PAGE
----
Integrations development guide

This page provides development guidelines for implementing GitLab integrations, which are part of our main Rails project.

Also see our direction page for an overview of our strategy around integrations.

This guide is a work in progress. You’re welcome to ping @gitlab-org/ecosystem-stage/integrations if you need clarification or spot any outdated information.

Add a new integration

Define the integration

  1. Add a new model in app/models/integrations extending from Integration.
    • For example, Integrations::FooBar in app/models/integrations/foo_bar.rb.
    • For certain types of integrations, you can also build on these base classes:
      • Integrations::BaseChatNotification
      • Integrations::BaseIssueTracker
      • Integrations::BaseMonitoring
      • Integrations::BaseSlashCommands
    • For integrations that primarily trigger HTTP calls to external services, you can also use the Integrations::HasWebHook concern. This reuses the webhook functionality in GitLab through an associated ServiceHook model, and automatically records request logs which can be viewed in the integration settings.
  2. Add the integration’s underscored name ('foo_bar') to Integration::INTEGRATION_NAMES.
  3. Add the integration as an association on Project:

    has_one :foo_bar_integration, class_name: 'Integrations::FooBar'
  4. TEMPORARY: Accommodate the current migration to rename “services” to “integrations”:
    • Add the integration’s camel-cased name ('FooBar') to Gitlab::Integrations::StiType::NAMESPACED_INTEGRATIONS.

Define properties

Integrations can define arbitrary properties to store their configuration with the class method Integration.prop_accessor. The values are stored as a serialized JSON hash in the column.

For example:

module Integrations
  class FooBar < Integration
    prop_accessor :url
    prop_accessor :tags

Integration.prop_accessor installs accessor methods on the class. Here we would have #url, #url= and #url_changed?, to manage the url field. Fields stored in Integration#properties should be accessed by these accessors directly on the model, just like other ActiveRecord attributes.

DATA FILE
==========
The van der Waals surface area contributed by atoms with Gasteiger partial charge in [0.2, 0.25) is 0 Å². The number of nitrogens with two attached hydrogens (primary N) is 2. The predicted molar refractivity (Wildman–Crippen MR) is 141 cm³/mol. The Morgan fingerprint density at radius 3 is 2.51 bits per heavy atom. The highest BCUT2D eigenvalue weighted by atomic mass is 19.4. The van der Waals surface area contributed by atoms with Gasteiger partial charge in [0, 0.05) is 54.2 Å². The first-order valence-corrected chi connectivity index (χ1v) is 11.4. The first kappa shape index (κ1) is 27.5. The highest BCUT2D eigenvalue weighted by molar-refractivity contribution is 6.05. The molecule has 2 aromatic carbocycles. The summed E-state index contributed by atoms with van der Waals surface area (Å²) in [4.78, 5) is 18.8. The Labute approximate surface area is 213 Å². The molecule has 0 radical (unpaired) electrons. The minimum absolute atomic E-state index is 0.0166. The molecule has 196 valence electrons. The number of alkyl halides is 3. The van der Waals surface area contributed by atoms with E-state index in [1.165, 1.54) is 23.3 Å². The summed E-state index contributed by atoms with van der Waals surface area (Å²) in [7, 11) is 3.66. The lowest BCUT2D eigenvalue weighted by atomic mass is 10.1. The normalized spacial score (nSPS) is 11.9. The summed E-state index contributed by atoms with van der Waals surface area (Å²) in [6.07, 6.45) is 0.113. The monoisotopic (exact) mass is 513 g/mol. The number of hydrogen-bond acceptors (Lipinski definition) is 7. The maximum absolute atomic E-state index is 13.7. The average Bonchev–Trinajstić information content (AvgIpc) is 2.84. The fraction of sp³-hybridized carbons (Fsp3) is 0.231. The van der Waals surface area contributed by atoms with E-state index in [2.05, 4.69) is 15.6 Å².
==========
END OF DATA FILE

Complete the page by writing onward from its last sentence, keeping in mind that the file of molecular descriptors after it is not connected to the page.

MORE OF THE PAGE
You should always access the properties through their getters, and not interact with the properties hash directly. You must not write to the properties hash, you must use the generated setter method instead. Direct writes to this hash are not persisted.

You should also define validations for all your properties.

Also refer to the section Customize the frontend form below to see how these properties are exposed in the frontend form for the integration.

There is an alternative approach using Integration.data_field, which you may see in other integrations. With data fields the values are stored in a separate table per integration. At the moment we don’t recommend using this for new integrations.

Define trigger events

Integrations are triggered by calling their #execute method in response to events in GitLab, which gets passed a payload hash with details about the event.

The supported events have some overlap with webhook events, and receive the same payload. You can specify the events you’re interested in by overriding the class method Integration.supported_events in your model.

The following events are supported for integrations:

Event type Default Value Trigger
Alert event   alert A a new, unique alert is recorded.
Commit event commit A commit is created or updated.
Deployment event   deployment A deployment starts or finishes.
Issue event issue An issue is created, updated, or closed.
Confidential issue event confidential_issue A confidential issue is created, updated, or closed.
Job event   job  
Merge request event merge_request A merge request is created, updated, or merged.
Comment event   comment A new comment is added.
Confidential comment event   confidential_note A new comment on a confidential issue is added.